Monday, June 27, 2005

FORGET THE 10 COMMANDMENTS The GOP Ignores Them Everyday


The Supreme Court ruled against P2P file sharing. Those of us who use this stuff, a moment to reflect on the fragility of the web. But also the Supreme Court ruled on the 10 Commandment hoopola run by the right wing Christians.

They lost.

From the Associated Press:
In a narrowly drawn ruling, the Supreme Court struck down Ten Commandments displays in courthouses Monday, holding that two exhibits in Kentucky crossed the line between separation of church and state because they promoted a religious message.

The 5-4 decision, first of two seeking to mediate the bitter culture war over religion's place in public life, took a case-by-case approach to this vexing issue. In the decision, the court declined to prohibit all displays in court buildings or on government property.

In a stinging dissent, Justice Antonin Scalia worried publicly about "the dictatorship of a shifting Supreme Court majority."
Can't right wing jerks get their stories straight? They eke out the tiniest wins on the barest of majorities, if that, if they fail, the tyranny of the barest majority on the Supreme Court stops the vote counting so they could install Bush, they then crow that they are in the majority so we have to endure whatever bozo bumbling bashing they do and when once in a blue moon we get a ruling that is sensible, they complain about "dictatorship....of the majority."

Well, sorry to tip your canoe and your tailor, too, buddy. If you and your right wing ilk hate us so much, move. Like move to Iraq and create minority rights there! Heh. Prove your manhood and go!


I was furious in the sixties when we were told to love America or leave it. I always would say, "Well, the troops love America, right?" and they would agree. "So shouldn't they be in America if they love it?" This is when they would try to run off to yell at some other hippie chick.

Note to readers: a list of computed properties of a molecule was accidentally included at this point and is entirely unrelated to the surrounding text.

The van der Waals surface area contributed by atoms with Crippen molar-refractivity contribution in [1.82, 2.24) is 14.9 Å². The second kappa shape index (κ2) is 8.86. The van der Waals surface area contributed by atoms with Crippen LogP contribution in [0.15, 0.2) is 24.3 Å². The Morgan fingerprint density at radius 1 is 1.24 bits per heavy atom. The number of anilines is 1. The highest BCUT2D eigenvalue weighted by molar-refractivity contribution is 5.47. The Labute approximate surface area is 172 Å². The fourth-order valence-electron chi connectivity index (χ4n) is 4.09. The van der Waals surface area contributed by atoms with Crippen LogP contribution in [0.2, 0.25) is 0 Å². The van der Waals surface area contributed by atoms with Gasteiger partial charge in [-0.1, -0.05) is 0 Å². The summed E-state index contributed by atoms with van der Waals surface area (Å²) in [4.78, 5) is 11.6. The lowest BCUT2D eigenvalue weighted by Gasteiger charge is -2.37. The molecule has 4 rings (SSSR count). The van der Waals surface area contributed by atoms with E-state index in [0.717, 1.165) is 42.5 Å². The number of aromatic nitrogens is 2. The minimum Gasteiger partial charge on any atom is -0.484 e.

"The touchstone for our analysis is the principle that the First Amendment mandates government neutrality between religion and religion, and between religion and nonreligion," Justice David H. Souter wrote for the majority.

"When the government acts with the ostensible and predominant purpose of advancing religion, it violates that central Establishment clause value of official religious neutrality," he said.

Souter was joined in his opinion by other members of the liberal bloc — Justices John Paul Stevens, Ruth Bader Ginsburg and Stephen G. Breyer, as well as Reagan appointee Sandra Day O'Connor, who provided the swing vote.

In his dissent, Scalia argued that Ten Commandments displays are a legitimate tribute to the nation's religious and legal history.

Government officials may have had a religious purpose when they originally posted the Ten Commandments display by itself in 1999. But their efforts to dilute the religious message since then by hanging other historical documents in the courthouses made it constitutionally adequate, Scalia said.

In his dissent, Scalia blasted the majority for ignoring the rule of law to push their own personal policy preferences.
Now these creepy people who really hate the 10 Commandments, look at how they live their miserable, lost lives!---are trying to make our courthouses into museums of legal history. Well, OK with me! The cuniform slab of Hammurabi should sit square in the middle! Not to mention the Magna Carta and the Constitution itself. The "separation of church and state" could be engraved over the Judge's chair! After all, the Constitution trumps all these religious/historical laws.

The Constitution is the Law of the Land, after all.
Ten Commandments displays are supported by a majority of Americans, according to an AP-Ipsos poll. The poll taken in late February found that 76 percent support it and 23 percent oppose it.
76% of all Americans break one or many of these commandments regularily. Why they want to be reminded of their renegade life choices puzzles me. Perhaps it is because they feel God will forgive them if they break these rules if they can recite them to Him on Judgement Day? Geeze. I know if you go before a judge and claim ignorance, they still put you in jail. If you go and claim you know full well what the laws are and deliberately broke them!

Well, imagine a big book flying straight at you!

Ignorance is bliss in this case.

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